As we study the move to digital reading, we are introduced to new players such as the Worldwide Center of Mathematics, Flat World Knowledge, and others such as Inkling, Kno, and increasingly more. But the more-traditional players, the established textbook publishers, are not far behind and they have their hands in the game as well. Remember, they own the content and while new players like FWK will get some adoptions, the publishers will not give up market share without a fight.
Own the Platform
Kind of like a hedge bet in Vegas when you place your bet to cover your other bets, the publishers are spreading their risk by taking ownership of the industry via different platforms. McGraw-Hill and Pearson own stakes in Inkling while all six major publishers have stakes in CourseSmart. I think we would be naïve not to believe that if one platform were to really take off (this has yet to happen where there is a de facto standard), the publishers would be wise to invest in or own it. In addition, a successful platform is only as good as the content it delivers.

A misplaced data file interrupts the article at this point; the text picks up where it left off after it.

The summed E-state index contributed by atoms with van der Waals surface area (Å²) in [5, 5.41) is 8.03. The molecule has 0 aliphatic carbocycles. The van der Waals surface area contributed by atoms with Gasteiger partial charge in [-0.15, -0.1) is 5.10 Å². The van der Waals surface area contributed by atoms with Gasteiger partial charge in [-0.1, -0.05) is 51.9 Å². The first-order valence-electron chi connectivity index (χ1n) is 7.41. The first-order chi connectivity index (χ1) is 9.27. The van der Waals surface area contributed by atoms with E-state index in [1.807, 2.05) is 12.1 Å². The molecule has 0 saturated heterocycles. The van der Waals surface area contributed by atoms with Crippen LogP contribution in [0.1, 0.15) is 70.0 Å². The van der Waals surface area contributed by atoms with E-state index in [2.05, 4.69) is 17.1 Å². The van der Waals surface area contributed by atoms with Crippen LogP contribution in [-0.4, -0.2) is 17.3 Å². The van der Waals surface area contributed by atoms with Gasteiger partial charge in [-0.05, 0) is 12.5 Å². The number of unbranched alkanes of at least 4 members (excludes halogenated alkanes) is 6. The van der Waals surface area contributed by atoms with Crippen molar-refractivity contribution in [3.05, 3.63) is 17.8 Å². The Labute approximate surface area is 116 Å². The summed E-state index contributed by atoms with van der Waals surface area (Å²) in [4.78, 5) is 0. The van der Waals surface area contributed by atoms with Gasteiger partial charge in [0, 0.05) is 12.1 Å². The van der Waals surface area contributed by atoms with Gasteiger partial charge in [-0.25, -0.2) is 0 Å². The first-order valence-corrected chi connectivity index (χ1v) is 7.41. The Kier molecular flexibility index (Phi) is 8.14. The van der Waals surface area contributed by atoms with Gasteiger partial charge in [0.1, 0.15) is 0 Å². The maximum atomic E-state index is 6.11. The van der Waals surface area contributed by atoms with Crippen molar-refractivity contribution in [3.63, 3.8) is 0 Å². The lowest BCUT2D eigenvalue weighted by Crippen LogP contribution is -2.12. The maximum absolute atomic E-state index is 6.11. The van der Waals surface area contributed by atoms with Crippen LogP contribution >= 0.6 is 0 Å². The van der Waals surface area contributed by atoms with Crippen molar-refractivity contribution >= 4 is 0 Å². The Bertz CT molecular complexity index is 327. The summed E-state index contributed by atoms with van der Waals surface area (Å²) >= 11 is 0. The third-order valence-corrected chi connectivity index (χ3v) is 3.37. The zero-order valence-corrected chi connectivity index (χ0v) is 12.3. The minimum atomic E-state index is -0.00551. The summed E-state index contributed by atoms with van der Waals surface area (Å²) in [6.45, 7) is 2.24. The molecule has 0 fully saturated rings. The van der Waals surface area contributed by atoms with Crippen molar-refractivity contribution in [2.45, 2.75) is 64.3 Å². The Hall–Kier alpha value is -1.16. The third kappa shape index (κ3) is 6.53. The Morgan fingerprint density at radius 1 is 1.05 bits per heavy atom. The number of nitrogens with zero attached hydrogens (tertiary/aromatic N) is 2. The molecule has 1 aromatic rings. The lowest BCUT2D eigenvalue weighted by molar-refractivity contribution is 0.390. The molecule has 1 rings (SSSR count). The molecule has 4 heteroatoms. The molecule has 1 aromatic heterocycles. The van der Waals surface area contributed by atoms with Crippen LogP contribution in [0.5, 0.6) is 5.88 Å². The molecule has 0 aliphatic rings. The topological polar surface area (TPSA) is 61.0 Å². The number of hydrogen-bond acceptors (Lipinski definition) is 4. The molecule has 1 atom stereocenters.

Own the Content
Academic publishers are working with different platforms to control the price, market share, and content. It will be hard for start-ups to take away significant adoptions from traditional print publishers unless they can prove to faculty and administrations that the books desired by the educational community are available on the platforms or learning systems that educators desire.
Kill the Used Book
Why do publishers really love the eBook/eTextbook? Because it is the first real used-book killer they have found. The publishers have tried for years to shrink the used-book market as it drastically diminishes their sales. They started off by marking teachers’ editions and desk copies, even drilling holes and other tactics to make these books unsellable. Then they began frequently changing the editions, adding components to create packages and bundles, and updating the book (however slightly) to make last year’s copy seem obsolete. With changes requiring publishers to unbundle books and to make ISBNs and prices more upfront, publishers now need to find a new way to keep the used-book business from hurting their overall profit. Enter the digital platform.